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The Republicans' Filibuster Lie

They seem to have forgotten the Fortas case.

May 03, 2005|David Greenberg | David Greenberg, a history professor at Rutgers University, researched the politics of court appointments as a visiting scholar at the American Academy of Arts and Sciences.

To justify banning Senate filibusters in judicial nomination debates, Republicans are claiming support from history. Until now, say Republicans such as Sen. John Kyl and former Sen. Bob Dole, no one has used filibusters to block nominees to the federal courts. Because Democrats have broken an unwritten rule, their logic goes, Republicans are forced to change written ones.

But the charge that filibustering judicial appointments is unprecedented is false. Indeed, it's surprising that so few Washington hands seem to recall one of the most consequential filibusters in modern times, particularly because it constituted the first salvo in a war over judicial nominees that has lasted ever since.

Consider: From 1897 to 1968, the Senate rejected only one candidate for the Supreme Court (John J. Parker, in 1930). But since 1968, six candidates have been rejected or withdrawn, and four others have faced major hostility. During Bill Clinton's presidency, the willingness to challenge presidential prerogative spilled down to the level of appellate court nominees as well.

This contentious new era began on June 13, 1968, when Chief Justice Earl Warren decided to retire, and President Lyndon B. Johnson tapped Associate Justice Abe Fortas, his old friend and advisor, to replace him. Possessed of a distinguished career, Fortas was amply qualified for the post. But Johnson, having forsworn reelection, was a lame duck, and Republicans saw no reason to confirm Fortas before the November election.

It wasn't just Republicans who balked. Conservative Southern Democrats had long abhorred the Warren court's rulings on racial equality, sexual freedom and the rights of the accused. When Sen. Richard Russell (D-Ga.) decided in early July to oppose Fortas, he brought most of his fellow Dixiecrats with him.

Fortas' foes had various justifications for opposing him. Republican Robert Griffin of Michigan attacked the justice as the president's "crony." There was feigned outrage over news that he had earned $15,000 for leading summer seminars at American University -- a real but petty offense that critics inflated into a disqualifying crime. There was anti-Semitism: According to Laura Kalman's biography of Fortas, Sen. James Eastland privately feared he "could not go back to Mississippi" if he voted to confirm a Jewish chief justice.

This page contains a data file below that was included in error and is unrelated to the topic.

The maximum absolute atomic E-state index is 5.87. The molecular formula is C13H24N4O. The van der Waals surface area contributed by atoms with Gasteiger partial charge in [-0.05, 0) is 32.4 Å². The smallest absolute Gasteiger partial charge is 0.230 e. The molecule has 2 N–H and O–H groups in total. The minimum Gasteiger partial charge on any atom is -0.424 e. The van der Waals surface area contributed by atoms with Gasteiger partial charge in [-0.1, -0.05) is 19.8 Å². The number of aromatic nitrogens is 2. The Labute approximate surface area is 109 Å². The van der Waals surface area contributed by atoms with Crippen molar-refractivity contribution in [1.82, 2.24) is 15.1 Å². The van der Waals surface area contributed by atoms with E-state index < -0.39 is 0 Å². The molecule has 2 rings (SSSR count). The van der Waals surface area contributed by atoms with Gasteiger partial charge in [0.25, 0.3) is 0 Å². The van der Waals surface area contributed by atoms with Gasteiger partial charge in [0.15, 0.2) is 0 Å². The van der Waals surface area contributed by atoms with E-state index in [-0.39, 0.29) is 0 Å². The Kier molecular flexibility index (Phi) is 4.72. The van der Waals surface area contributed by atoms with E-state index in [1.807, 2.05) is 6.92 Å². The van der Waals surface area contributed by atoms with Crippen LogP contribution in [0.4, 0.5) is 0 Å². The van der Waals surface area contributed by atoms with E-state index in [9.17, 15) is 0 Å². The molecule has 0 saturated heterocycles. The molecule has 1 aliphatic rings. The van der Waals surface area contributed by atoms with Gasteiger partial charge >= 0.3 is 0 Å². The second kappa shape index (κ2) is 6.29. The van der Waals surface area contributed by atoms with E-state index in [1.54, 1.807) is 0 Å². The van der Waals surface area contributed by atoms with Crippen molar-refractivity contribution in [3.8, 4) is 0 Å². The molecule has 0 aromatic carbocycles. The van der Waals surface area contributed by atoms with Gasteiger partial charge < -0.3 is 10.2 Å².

At bottom, however, Fortas' critics opposed him on ideological grounds. Sen. Strom Thurmond blasted Fortas' votes in a series of pornography cases, which the South Carolina Republican said had opened the floodgates to a torrent of hard-core smut. Thurmond arranged for reporters and Senate colleagues to screen explicit films that Fortas purportedly had legalized.

Thurmond also denounced Fortas for defending the rights of rapists, criticizing in particular the Supreme Court's decision in Mallory vs. United States, which freed an admitted rapist because police had detained him excessively before his arraignment -- but which had come down in 1957, before Fortas joined the court. Fortas, in short, became the lightning rod for years of pent-up rage toward the Warren court.

The Senate Judiciary Committee ultimately endorsed Fortas. But a band of Republicans and Southern Democrats took their fight to the Senate floor. On Sept. 25, 1968, they began a filibuster, beating back a motion to end debate, with Republican leader Everett Dirksen, once a Fortas supporter, switching sides to oppose cloture. Bested in the Senate, Johnson withdrew the nomination on Oct. 2.

The first defeat for a high court nominee in 38 years, the Fortas debacle began the Senate's now-commonplace defiance of a president's judicial appointments. And unlike in the 19th century, when senators often admitted to political motives when they opposed a nominee -- his stand on immigration or slavery, for example -- since 1968 senators typically alight on a kind of cover story, such as Fortas' outside income, William Rehnquist's alleged voter intimidation in the 1960s or Clarence Thomas' reported sexual harassment.

History belies such fictions. Fortas met defeat because of his liberal jurisprudence. And Democrats today oppose a handful of President Bush's nominees because they're extremely conservative. For this same plainly political reason, Republicans, who so masterfully deployed the filibuster in 1968, now want to abolish it.

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